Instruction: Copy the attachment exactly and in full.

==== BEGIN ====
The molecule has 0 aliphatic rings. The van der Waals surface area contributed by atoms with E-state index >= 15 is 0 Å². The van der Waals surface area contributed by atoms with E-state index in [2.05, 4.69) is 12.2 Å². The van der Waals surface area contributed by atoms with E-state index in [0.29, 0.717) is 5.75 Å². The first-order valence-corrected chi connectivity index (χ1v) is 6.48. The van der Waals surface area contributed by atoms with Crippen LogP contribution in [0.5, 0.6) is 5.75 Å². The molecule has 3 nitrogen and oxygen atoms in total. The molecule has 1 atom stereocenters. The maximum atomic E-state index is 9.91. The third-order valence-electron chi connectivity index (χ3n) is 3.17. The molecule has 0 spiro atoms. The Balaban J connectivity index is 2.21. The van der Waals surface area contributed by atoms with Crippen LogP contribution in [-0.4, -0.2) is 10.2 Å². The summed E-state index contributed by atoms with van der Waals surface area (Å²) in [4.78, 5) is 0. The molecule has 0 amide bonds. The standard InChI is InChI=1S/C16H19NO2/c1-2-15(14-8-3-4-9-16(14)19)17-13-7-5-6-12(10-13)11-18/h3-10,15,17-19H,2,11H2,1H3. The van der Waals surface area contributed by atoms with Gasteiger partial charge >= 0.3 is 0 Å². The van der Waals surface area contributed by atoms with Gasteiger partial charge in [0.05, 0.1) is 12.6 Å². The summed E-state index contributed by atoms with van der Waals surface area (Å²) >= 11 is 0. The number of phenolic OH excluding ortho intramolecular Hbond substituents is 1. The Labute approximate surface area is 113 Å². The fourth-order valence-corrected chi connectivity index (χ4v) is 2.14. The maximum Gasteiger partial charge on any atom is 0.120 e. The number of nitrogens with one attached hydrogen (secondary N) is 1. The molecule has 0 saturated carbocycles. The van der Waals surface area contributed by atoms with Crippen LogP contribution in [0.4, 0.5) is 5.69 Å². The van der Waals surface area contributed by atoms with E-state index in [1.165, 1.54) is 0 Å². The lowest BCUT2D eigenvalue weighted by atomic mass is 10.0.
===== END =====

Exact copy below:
The molecule has 0 aliphatic rings. The van der Waals surface area contributed by atoms with E-state index >= 15 is 0 Å². The van der Waals surface area contributed by atoms with E-state index in [2.05, 4.69) is 12.2 Å². The van der Waals surface area contributed by atoms with E-state index in [0.29, 0.717) is 5.75 Å². The first-order valence-corrected chi connectivity index (χ1v) is 6.48. The van der Waals surface area contributed by atoms with Crippen LogP contribution in [0.5, 0.6) is 5.75 Å². The molecule has 3 nitrogen and oxygen atoms in total. The molecule has 1 atom stereocenters. The maximum atomic E-state index is 9.91. The third-order valence-electron chi connectivity index (χ3n) is 3.17. The molecule has 0 spiro atoms. The Balaban J connectivity index is 2.21. The van der Waals surface area contributed by atoms with Crippen LogP contribution in [-0.4, -0.2) is 10.2 Å². The summed E-state index contributed by atoms with van der Waals surface area (Å²) in [4.78, 5) is 0. The molecule has 0 amide bonds. The standard InChI is InChI=1S/C16H19NO2/c1-2-15(14-8-3-4-9-16(14)19)17-13-7-5-6-12(10-13)11-18/h3-10,15,17-19H,2,11H2,1H3. The van der Waals surface area contributed by atoms with Gasteiger partial charge >= 0.3 is 0 Å². The van der Waals surface area contributed by atoms with Gasteiger partial charge in [0.05, 0.1) is 12.6 Å². The summed E-state index contributed by atoms with van der Waals surface area (Å²) >= 11 is 0. The number of phenolic OH excluding ortho intramolecular Hbond substituents is 1. The Labute approximate surface area is 113 Å². The fourth-order valence-corrected chi connectivity index (χ4v) is 2.14. The maximum Gasteiger partial charge on any atom is 0.120 e. The number of nitrogens with one attached hydrogen (secondary N) is 1. The molecule has 0 saturated carbocycles. The van der Waals surface area contributed by atoms with Crippen LogP contribution in [0.4, 0.5) is 5.69 Å². The van der Waals surface area contributed by atoms with E-state index in [1.165, 1.54) is 0 Å². The lowest BCUT2D eigenvalue weighted by atomic mass is 10.0.